Surviving a NY Department of Labor Audit
Our Award Winning New York Department of Labor Attorney has counseled many small businesses in developing best practices and how to protect their interests during a Department of Labor Audit. Call our office for a confidential consultation if you have you received a notice from NY, which states:
Dear Employer: In accordance with Section 575 of the Unemployment Insurance (UI) Law, the NYS Department of Labor (DOL) conducts audits of employers to ensure compliance with the Law. This helps to protect the integrity of the Unemployment Insurance Trust Fund. Your account has been selected for an Examination. Please call me by January 10, 2016, to schedule an appointment. The Unemployment Insurance Division Auditor will visit your place of business and meet with you to discuss the purpose of the audit.
You should not ignore this notice and prepare to take appropriate action. If you ignore the notice and are deemed uncooperative, you may receive a subpoena compelling you to respond. If you ignore the subpoena, the DOL may issue its own findings based on its estimates and investigation. Depending on your circumstances, cooperation can be helpful. The notice (or subsequent subpoena) typically asks you to provide the following documentation and information:
- General Ledger
- Federal Income Tax Returns
- Payroll records
- Federal and State payroll tax returns such as Forms 941’s, 940’s, NYS-45, W-2’s, and W-3’s
- Check Registers and Bank Statements
- Records pertaining to services by freelancers or contractors
- Documents showing off the books payments to workers
- Founding documents such as a corporate minute book or related materials
- Current Workers’ Compensation policy
Initial Steps to Consider
Step One: Contact an experienced employment law attorney learn your legal obligations, best practices and to understand your potential exposure. It is important to get counsel from the start because the DOL audit can have domino like consequences in other forums or proceedings. An admission or misstep in this process can lead to further examination, penalties or fines. This is a serious legal proceeding and should be treated as such.
Step Two: Gather Your Documents – Your records can be your friend and help in the defense of the audit. The audit period will typically go back 3 years. If you do not have any of the documents,
Step Three: Understand the process and its impact on your business model – If your business relies on using many independent contractors, you should determine if you have properly classified your workers. A focal point of the audit will be this very issue. If you misclassified employees as independent contractors, the state will be seeking unpaid payroll taxes and proper treatment going forward. The payroll taxes can be a problem but the bigger concern may be the effect on your business going forward. Many businesses operate on thin margins with fierce competition and the added employee-related expenses can affect the livelihood of a business. Many business owners are under the mistaken impression that a signed independent contractor agreement will protect them in absolute terms in an audit. That is not the case. Furthermore, well meaning intentions are irrelevant – business owners with the best intentions can be penalized. It is advisable to conduct your own analysis and determine whether the workers were properly classified. There is a multi-factor test to examine whether a worker is a contractor or an employee. While no one factor is dispositive, the agency will focus on the type of work performed by the worker and the amount of supervision and control.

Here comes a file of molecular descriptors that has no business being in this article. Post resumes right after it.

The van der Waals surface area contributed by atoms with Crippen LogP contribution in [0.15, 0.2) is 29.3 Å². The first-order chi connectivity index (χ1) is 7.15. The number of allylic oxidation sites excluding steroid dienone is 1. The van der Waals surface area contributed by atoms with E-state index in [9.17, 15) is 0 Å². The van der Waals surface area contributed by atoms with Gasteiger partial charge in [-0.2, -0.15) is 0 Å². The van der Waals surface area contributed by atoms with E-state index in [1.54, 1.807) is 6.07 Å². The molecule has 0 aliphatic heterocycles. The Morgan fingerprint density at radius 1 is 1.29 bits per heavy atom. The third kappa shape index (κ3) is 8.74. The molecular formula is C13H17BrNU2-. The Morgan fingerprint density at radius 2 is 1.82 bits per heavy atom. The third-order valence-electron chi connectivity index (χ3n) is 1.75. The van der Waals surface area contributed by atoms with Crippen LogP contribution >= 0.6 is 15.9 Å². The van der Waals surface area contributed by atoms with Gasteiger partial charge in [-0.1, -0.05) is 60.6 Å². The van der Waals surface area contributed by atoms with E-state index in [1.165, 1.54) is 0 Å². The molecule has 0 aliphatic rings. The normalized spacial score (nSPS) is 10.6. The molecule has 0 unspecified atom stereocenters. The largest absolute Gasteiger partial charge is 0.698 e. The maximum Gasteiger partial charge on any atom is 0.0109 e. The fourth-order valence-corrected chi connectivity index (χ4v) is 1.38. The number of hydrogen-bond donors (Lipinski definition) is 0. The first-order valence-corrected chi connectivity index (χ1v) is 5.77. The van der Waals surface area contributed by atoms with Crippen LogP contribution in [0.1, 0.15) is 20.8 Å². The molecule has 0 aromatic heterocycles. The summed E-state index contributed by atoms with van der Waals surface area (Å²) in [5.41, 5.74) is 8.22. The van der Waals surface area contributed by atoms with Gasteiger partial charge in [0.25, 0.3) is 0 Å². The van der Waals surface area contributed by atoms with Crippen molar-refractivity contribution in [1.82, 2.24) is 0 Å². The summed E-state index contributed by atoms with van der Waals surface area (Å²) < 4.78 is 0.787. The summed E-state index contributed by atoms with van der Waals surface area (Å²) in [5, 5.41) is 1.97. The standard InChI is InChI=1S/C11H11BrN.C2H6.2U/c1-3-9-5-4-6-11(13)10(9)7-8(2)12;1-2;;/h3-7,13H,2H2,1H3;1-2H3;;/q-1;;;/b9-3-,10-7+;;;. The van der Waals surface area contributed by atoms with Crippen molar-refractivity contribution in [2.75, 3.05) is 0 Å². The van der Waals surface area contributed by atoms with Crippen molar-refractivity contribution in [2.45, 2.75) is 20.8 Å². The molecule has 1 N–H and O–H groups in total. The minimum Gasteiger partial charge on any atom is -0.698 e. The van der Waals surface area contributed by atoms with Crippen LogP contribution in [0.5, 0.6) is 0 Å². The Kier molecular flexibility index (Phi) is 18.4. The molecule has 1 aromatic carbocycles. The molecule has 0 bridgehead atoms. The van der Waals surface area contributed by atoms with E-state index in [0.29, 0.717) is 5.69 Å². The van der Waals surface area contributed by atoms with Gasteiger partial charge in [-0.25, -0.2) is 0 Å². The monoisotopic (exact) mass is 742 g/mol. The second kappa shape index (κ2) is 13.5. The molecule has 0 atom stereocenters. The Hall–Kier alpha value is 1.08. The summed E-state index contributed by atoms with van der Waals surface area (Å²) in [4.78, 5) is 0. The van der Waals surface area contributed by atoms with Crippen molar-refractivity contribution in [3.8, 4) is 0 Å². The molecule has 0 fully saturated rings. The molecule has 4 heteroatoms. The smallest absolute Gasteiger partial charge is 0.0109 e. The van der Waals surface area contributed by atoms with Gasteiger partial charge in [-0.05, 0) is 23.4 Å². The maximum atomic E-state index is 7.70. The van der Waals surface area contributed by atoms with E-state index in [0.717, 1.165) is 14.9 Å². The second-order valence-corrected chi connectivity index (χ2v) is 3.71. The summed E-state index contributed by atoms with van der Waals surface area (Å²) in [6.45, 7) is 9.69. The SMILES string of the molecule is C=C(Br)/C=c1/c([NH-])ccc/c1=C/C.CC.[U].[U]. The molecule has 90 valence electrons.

Disclaimer: Thank you for visiting our Blog. This blog provides general information and thoughts about various employment law issues primarily in the New York Tri-State area and occasionally in other areas. You are welcome to read the posts. However, do not construe any content on this blog as legal advice or the creation of an attorney-client relationship. Again, we provide the content only for informational purposes. You should not make decisions based information on our blog since the application of the law depends on the facts and each situation may be different. In addition, the law in most jurisdictions is different and changes constantly and we make no representations that any information on our blog has been updated. The Blog should not be used as a substitute for competent legal advice from an experienced attorney in your state or jurisdiction. From time to time, a blog post may discuss a legal case – please note that the post may not contain the most to update information on the case as developments may have occurred after it was created.